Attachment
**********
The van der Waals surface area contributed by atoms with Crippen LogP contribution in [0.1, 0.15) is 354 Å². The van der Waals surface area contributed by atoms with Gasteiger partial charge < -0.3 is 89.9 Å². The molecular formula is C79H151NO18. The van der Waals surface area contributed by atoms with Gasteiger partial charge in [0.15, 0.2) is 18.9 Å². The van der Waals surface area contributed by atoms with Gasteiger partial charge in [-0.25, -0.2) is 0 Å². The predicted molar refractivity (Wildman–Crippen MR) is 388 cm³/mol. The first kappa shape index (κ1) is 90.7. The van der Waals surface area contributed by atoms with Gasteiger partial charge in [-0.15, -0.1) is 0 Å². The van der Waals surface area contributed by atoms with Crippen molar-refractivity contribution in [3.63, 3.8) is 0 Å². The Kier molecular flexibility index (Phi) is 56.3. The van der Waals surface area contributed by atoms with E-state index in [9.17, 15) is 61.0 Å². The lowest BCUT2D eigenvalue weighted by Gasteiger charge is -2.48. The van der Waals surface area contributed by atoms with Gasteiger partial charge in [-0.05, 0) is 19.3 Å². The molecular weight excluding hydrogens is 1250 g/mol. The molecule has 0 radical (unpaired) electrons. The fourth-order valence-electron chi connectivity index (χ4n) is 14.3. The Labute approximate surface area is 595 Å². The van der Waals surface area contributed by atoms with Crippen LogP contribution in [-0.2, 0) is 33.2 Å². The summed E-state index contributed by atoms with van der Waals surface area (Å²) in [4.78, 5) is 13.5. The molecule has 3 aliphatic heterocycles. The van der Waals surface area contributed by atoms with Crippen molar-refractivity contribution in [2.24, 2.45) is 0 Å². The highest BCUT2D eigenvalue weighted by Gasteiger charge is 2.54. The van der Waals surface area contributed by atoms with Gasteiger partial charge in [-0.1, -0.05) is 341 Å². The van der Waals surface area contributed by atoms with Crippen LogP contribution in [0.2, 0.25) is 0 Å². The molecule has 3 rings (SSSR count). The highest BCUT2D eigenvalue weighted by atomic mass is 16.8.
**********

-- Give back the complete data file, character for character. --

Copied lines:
The van der Waals surface area contributed by atoms with Crippen LogP contribution in [0.1, 0.15) is 354 Å². The van der Waals surface area contributed by atoms with Gasteiger partial charge < -0.3 is 89.9 Å². The molecular formula is C79H151NO18. The van der Waals surface area contributed by atoms with Gasteiger partial charge in [0.15, 0.2) is 18.9 Å². The van der Waals surface area contributed by atoms with Gasteiger partial charge in [-0.25, -0.2) is 0 Å². The predicted molar refractivity (Wildman–Crippen MR) is 388 cm³/mol. The first kappa shape index (κ1) is 90.7. The van der Waals surface area contributed by atoms with Gasteiger partial charge in [-0.15, -0.1) is 0 Å². The van der Waals surface area contributed by atoms with Crippen molar-refractivity contribution in [3.63, 3.8) is 0 Å². The Kier molecular flexibility index (Phi) is 56.3. The van der Waals surface area contributed by atoms with E-state index in [9.17, 15) is 61.0 Å². The lowest BCUT2D eigenvalue weighted by Gasteiger charge is -2.48. The van der Waals surface area contributed by atoms with Gasteiger partial charge in [-0.05, 0) is 19.3 Å². The molecular weight excluding hydrogens is 1250 g/mol. The molecule has 0 radical (unpaired) electrons. The fourth-order valence-electron chi connectivity index (χ4n) is 14.3. The Labute approximate surface area is 595 Å². The van der Waals surface area contributed by atoms with Crippen LogP contribution in [-0.2, 0) is 33.2 Å². The summed E-state index contributed by atoms with van der Waals surface area (Å²) in [4.78, 5) is 13.5. The molecule has 3 aliphatic heterocycles. The van der Waals surface area contributed by atoms with Crippen molar-refractivity contribution in [2.24, 2.45) is 0 Å². The highest BCUT2D eigenvalue weighted by Gasteiger charge is 2.54. The van der Waals surface area contributed by atoms with Gasteiger partial charge in [-0.1, -0.05) is 341 Å². The van der Waals surface area contributed by atoms with Crippen LogP contribution in [0.2, 0.25) is 0 Å². The molecule has 3 rings (SSSR count). The highest BCUT2D eigenvalue weighted by atomic mass is 16.8.